AZAMUN 50 mg Tablets
(and dosage form)
AZAMUN 50 mg Tablets
Each film-coated tablet contains 50 mg azathioprine.
A 26 Cytostatic agents.
AZAMUN is a purine antimetabolite and possesses immunosuppressive properties. It is a prodrug of 6-mercaptopurine.
Azathioprine is cleaved by nucleophiles such as glutathione, to 6-mercaptopurine, which in turn can be converted into 6-mercaptopurine nucleotides. These nucleotides lead to an inhibition of de novo purine synthesis.
AZAMUN is well absorbed by the gastro-intestinal tract. Mercaptopurine is metabolised either by methylation of the sulfhydryl group and subsequent oxidation of the methylated derivatives or by xanthine oxidase to 6-thiouric acid.
Azathioprine and its metabolites are excreted primarily in the urine.
AZAMUN is mainly used as an immunosuppressant in the management of patients receiving organ transplants. It is used in combination with corticosteroids and/or other immunosuppressive agents and procedures.
AZAMUN is used to treat diseases with an auto-immune component. In a proportion of patients suffering from severe rheumatoid arthritis, systemic lupus erythematosus, auto-immune active chronic hepatitis, pemphigus vulgaris, auto-immune haemolytic anaemia or idiopathic thrombocytopenic purpura, AZAMUN has a therapeutic effect when these conditions are:
(a) refractory to corticosteroids or,
(b) controlled by corticosteroids in dosages which are producing severe side effects.
The aim of azathioprine medication is to reduce the required maintenance dose of steroids and thus reducing adverse events. Therapeutic effect may be evident only after weeks or months.
Sensitivity to azathioprine. Sensitivity to 6-mercaptopurine (6-MP) should alert the prescriber to probable sensitivity to AZAMUN.
AZAMUN can cause foetal harm when administered to pregnant women. AZAMUN should not be initiated during pregnancy. The fact that AZAMUN is potentially teratogenic must be considered when it is to be administered to males or females who may procreate while receiving therapy. There have been a few reports of congenital deformity when the father was receiving azathioprine at the time of conception.
Azathioprine and/or its metabolites have been found in low concentrations in foetal blood and amniotic fluid. Use during pregnancy is not recommended in patients being treated for auto-immune diseases.
Safety in lactation has not been established. Azathioprine and/or its metabolites have been found in low concentrations in colostrum and breast milk.
THE RISKS ASSOCIATED WITH AZAMUN THERAPY SHOULD BE CONSIDERED AGAINST THE SEVERITY OF THE PATIENT'S CONDITION AND THE EXPECTED BENEFICIAL CLINICAL EFFECT.
AZAMUN should not be prescribed unless the patient can be adequately monitored for toxic effects throughout the duration of the therapy.
The dosage of AZAMUN must be reduced for the treatment of active chronic hepatitis.
Azathioprine should be used with care in patients with renal or hepatic impairment. These patients may eliminate the drug and its metabolites at a reduced rate with a consequent cumulative effect. The dosage of AZAMUN should therefore be reduced in such cases, particularly in anuric patients.
The effects of AZAMUN are enhanced by allopurinol. The dose of azathioprine should be reduced to one-quarter of the usual dose when AZAMUN and allopurinol are given concomitantly.
DOSAGE AND DIRECTIONS FOR USE
Specialist medical literature should be consulted for guidance as to clinical experience in particular conditions.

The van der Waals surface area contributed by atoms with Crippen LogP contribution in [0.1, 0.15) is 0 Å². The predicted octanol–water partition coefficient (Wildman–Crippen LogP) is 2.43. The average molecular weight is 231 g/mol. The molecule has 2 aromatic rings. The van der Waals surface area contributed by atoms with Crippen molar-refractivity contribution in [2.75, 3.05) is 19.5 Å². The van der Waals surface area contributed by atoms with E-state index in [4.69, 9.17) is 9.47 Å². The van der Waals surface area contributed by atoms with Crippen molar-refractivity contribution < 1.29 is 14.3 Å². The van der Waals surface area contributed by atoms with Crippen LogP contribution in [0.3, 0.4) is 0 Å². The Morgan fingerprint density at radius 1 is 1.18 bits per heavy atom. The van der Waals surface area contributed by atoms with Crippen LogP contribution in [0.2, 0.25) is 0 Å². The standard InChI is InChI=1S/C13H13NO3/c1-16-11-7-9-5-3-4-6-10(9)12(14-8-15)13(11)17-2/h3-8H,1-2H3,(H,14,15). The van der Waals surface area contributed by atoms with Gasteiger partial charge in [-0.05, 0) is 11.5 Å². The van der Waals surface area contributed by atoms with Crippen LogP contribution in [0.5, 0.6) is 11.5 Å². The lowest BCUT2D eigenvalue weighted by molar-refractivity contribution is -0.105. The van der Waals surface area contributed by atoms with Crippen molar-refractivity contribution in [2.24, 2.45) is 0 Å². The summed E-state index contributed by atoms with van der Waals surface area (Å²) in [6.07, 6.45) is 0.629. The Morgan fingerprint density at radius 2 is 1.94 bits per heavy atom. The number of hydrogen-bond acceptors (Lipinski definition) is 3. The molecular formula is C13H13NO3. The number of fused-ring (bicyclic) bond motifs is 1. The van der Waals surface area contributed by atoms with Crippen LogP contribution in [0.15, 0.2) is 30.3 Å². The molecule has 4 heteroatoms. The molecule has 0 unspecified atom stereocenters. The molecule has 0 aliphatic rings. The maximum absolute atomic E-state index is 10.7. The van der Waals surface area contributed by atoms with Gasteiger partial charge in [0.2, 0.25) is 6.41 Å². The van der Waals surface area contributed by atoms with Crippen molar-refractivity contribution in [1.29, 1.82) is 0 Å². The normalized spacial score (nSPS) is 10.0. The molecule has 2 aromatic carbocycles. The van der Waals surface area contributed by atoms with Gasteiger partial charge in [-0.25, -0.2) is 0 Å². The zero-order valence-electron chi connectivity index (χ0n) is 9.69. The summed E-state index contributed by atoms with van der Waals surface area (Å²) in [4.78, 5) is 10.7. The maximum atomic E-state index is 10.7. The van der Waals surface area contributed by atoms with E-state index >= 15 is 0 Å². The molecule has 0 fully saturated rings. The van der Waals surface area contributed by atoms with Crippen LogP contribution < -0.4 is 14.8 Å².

Film-coated tablets should not be divided. Provided that the film-coat is intact, there is no risk in handling film-coated AZAMUN tablets.
Loading dose: Depending on the immunosuppressive regimen adopted, a loading dose of 1,0 to 5,0 mg/kg body-weight per day is usually given.
Maintenance dosage after transplantation: Usually 1,0 to 4,0 mg/kg body-weight per day after transplantation.
Corticosteroids are usually given concomitantly with AZAMUN in order to facilitate survival and function of the transplanted organ. It may be possible to slowly withdraw the steroids completely in some cases. Cessation of AZAMUN therapy, even after a period of years, carries a risk of rejection within a few weeks.
Dosage for the treatment of severe rheumatoid arthritis, systemic lupus erythematosus, auto-immune active chronic hepatitis, pemphigus vulgaris, auto-immune haemolytic anaemia, idiopathic thrombocytopenic purpura is usually 1,0 to 2,5 mg/kg body-weight per day, depending on patient response.
Dosage for the treatment of active chronic hepatitis is usually 1,0 to 2,0 mg/kg body-weight per day.
The dosage of AZAMUN and the duration of treatment may vary according to the condition, its severity and the clinical response obtained. A therapeutic response in auto-immune disease may not be evident for a few days or even weeks after initiation of AZAMUN therapy.
If no discernible improvement occurs in the patient's condition within three months, consideration should be given to the withdrawal of the drug.
Treatment is otherwise undertaken on a long-term basis unless the patient exhibits evidence of intolerance to azathioprine.
Use in the elderly
The dosage of AZAMUN in the elderly has not been established. It is recommended that the dosage used is at the lower end of the range given.
The maintenance dosage should be reduced to the minimum required for clinical response. Care should be taken to monitor haematological responses.
SIDE-EFFECTS AND SPECIAL PRECAUTIONS
Bone Marrow Depression and Haematopoiesis
DURING THE FIRST EIGHT WEEKS OF AZAMUN THERAPY COMPLETE BLOOD COUNTS, INCLUDING PLATELET COUNTS MUST BE PERFORMED AT LEAST WEEKLY, OR MORE FREQUENTLY IF HIGH DOSAGE IS USED OR IF SEVERE RENAL AND/OR HEPATIC DISORDER IS PRESENT.
During the course of therapy, AZAMUN may have to be discontinued because of haematopoietic toxicity. The maximum effect of AZAMUN on the white cell count usually becomes manifest within the first two weeks of initiating treatment, but thereafter the risk of complications gradually declines as the duration of therapy increases.
The commonest complication is leucopenia which may be accompanied by thrombocytopenia.
Thrombocytopenia alone, anaemia, pancytopenia and bleeding have also been reported.
It is essential that blood counts be taken monthly throughout the period of therapy. If AZAMUN is used in conjunction with or soon after withdrawal of another drug known to have a depressive effect on the bone marrow, it is particularly important that frequent blood counts be taken.